What’s the difference between heartburn and GERD?

Approximately 20% of the people in the U.S. have GERD, according to the National Institute of Diabetes and Digestive and Kidney Diseases ...

MAYO CLINIC NEWS NETWORK – Heartburn — that burning pain in your chest after eating certain foods or when you lie down in the evening — is a common complaint and usually no cause for alarm. Heartburn occurs when stomach acid backs up into the esophagus, which is the tube that carries food from your mouth to your stomach.

Most people can manage the discomfort of heartburn on their own with lifestyle changes, including maintaining a healthy weight and avoiding smoking, alcohol and foods that trigger your symptoms; and nonprescription medications, such as antacids.

When heartburn occurs repeatedly over time and interferes with your routine, it’s considered gastroesophageal reflux disease, or GERD.

The constant backwash of acid with GERD can irritate the lining of your esophagus, often causing it to become inflamed. Over time, chronic inflammation in your esophagus can cause serious damage, including narrowing of the esophagus, called esophageal stricture, or the precancerous changes of Barrett’s esophagus.

In addition to heartburn, symptoms of GERD can include:

  • Upper abdominal or chest pain
  • Trouble swallowing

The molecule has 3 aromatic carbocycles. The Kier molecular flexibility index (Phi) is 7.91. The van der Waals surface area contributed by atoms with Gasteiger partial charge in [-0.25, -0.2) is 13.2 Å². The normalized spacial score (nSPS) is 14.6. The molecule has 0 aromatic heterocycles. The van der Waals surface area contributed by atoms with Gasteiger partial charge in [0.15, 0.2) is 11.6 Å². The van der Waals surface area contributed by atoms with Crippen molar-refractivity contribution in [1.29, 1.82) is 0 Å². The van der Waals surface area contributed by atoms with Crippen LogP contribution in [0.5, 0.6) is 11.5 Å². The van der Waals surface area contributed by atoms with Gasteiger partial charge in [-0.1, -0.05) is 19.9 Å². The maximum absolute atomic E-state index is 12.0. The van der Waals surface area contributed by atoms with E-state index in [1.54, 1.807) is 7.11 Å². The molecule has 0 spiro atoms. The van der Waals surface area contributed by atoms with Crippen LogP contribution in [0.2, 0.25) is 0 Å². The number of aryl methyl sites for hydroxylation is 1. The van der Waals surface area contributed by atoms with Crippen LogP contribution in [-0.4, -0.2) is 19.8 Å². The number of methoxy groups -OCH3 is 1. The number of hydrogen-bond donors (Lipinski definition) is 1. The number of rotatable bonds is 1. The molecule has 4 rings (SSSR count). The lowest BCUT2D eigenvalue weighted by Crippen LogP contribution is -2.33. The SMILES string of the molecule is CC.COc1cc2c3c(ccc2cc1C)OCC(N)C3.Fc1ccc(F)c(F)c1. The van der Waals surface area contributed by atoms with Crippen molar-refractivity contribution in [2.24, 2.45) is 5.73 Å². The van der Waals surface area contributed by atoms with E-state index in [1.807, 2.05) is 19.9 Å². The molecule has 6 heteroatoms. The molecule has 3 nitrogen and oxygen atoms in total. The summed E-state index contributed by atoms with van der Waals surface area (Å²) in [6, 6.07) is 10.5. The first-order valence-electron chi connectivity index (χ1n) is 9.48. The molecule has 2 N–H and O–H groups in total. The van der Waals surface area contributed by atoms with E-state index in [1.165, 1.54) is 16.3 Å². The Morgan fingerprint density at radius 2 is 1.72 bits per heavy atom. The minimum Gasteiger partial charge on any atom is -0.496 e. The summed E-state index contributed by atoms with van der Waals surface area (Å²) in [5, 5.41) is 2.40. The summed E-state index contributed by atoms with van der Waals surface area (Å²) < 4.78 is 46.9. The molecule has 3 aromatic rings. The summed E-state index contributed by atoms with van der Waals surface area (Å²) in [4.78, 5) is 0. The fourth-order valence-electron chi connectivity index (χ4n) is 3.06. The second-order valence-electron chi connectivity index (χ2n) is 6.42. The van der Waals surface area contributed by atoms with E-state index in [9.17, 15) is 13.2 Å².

• Sensation of a lump in your throat
  • A chronic cough
  • Inflammation of the vocal cords
  • New or worsening asthma
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With GERD, your health care professional is likely to recommend that you first try lifestyle changes and nonprescription medications — similar to the treatment recommendations for heartburn. And with both conditions, if these measures aren’t effective, there are prescription medications that may be recommended.

Surgery and other procedures for GERD

If medications don’t help with GERD, or you wish to avoid long-term medication use, your health care team may recommend:


With this procedure, the surgeon wraps the top of your stomach around the lower esophageal sphincter, to tighten the muscle and prevent reflux. Fundoplication is usually done with a minimally invasive laparoscopic procedure.

LINX device.

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With this procedure, a ring of tiny magnetic beads is wrapped around the junction of the stomach and esophagus. The magnetic attraction between the beads is strong enough to keep the junction closed to refluxing acid but weak enough to allow food to pass through. The LINX device can be implanted using minimally invasive surgery. The magnetic beads do not have an effect on airport security or MRI.

Transoral incisionless fundoplication.

This new procedure involves tightening the lower esophageal sphincter by creating a partial wrap around the lower esophagus using polypropylene fasteners. Transoral incisionless fundoplication is performed through the mouth by using an endoscope and requires no surgical incision. Its advantages include quick recovery time and high tolerance.


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